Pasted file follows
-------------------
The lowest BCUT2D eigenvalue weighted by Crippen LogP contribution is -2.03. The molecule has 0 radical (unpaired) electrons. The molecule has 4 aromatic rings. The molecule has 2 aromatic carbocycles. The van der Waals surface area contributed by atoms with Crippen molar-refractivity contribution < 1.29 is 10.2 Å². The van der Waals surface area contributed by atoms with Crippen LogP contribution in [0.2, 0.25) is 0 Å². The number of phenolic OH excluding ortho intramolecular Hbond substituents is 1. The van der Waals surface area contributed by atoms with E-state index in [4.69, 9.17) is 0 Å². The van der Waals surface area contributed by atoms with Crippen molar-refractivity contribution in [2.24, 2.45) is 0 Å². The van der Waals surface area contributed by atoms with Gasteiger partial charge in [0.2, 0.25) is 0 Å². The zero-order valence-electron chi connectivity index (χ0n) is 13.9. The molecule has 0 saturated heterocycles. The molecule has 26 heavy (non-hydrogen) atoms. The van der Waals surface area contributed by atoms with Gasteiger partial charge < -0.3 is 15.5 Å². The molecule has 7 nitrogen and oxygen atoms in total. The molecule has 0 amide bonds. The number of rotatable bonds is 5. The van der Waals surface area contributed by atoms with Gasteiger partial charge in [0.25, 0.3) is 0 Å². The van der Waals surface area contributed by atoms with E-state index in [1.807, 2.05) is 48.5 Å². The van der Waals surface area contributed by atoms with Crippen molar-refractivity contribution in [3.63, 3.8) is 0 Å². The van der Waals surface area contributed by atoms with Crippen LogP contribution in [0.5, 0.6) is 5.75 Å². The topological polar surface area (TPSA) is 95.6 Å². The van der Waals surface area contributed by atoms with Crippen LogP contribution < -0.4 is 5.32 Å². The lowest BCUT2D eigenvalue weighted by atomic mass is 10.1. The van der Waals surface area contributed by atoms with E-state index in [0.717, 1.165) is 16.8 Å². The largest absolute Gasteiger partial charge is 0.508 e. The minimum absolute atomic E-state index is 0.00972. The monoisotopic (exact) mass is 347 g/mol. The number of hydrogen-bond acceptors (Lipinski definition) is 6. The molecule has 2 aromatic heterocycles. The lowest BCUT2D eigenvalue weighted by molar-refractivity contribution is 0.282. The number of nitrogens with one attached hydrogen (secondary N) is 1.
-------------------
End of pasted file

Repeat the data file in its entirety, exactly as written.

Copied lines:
The lowest BCUT2D eigenvalue weighted by Crippen LogP contribution is -2.03. The molecule has 0 radical (unpaired) electrons. The molecule has 4 aromatic rings. The molecule has 2 aromatic carbocycles. The van der Waals surface area contributed by atoms with Crippen molar-refractivity contribution < 1.29 is 10.2 Å². The van der Waals surface area contributed by atoms with Crippen LogP contribution in [0.2, 0.25) is 0 Å². The number of phenolic OH excluding ortho intramolecular Hbond substituents is 1. The van der Waals surface area contributed by atoms with E-state index in [4.69, 9.17) is 0 Å². The van der Waals surface area contributed by atoms with Crippen molar-refractivity contribution in [2.24, 2.45) is 0 Å². The van der Waals surface area contributed by atoms with Gasteiger partial charge in [0.2, 0.25) is 0 Å². The zero-order valence-electron chi connectivity index (χ0n) is 13.9. The molecule has 0 saturated heterocycles. The molecule has 26 heavy (non-hydrogen) atoms. The van der Waals surface area contributed by atoms with Gasteiger partial charge < -0.3 is 15.5 Å². The molecule has 7 nitrogen and oxygen atoms in total. The molecule has 0 amide bonds. The number of rotatable bonds is 5. The van der Waals surface area contributed by atoms with Gasteiger partial charge in [0.25, 0.3) is 0 Å². The van der Waals surface area contributed by atoms with E-state index in [1.807, 2.05) is 48.5 Å². The van der Waals surface area contributed by atoms with Crippen molar-refractivity contribution in [3.63, 3.8) is 0 Å². The van der Waals surface area contributed by atoms with Crippen LogP contribution in [0.5, 0.6) is 5.75 Å². The topological polar surface area (TPSA) is 95.6 Å². The van der Waals surface area contributed by atoms with Crippen LogP contribution < -0.4 is 5.32 Å². The lowest BCUT2D eigenvalue weighted by atomic mass is 10.1. The van der Waals surface area contributed by atoms with E-state index in [0.717, 1.165) is 16.8 Å². The largest absolute Gasteiger partial charge is 0.508 e. The minimum absolute atomic E-state index is 0.00972. The monoisotopic (exact) mass is 347 g/mol. The number of hydrogen-bond acceptors (Lipinski definition) is 6. The molecule has 2 aromatic heterocycles. The lowest BCUT2D eigenvalue weighted by molar-refractivity contribution is 0.282. The number of nitrogens with one attached hydrogen (secondary N) is 1.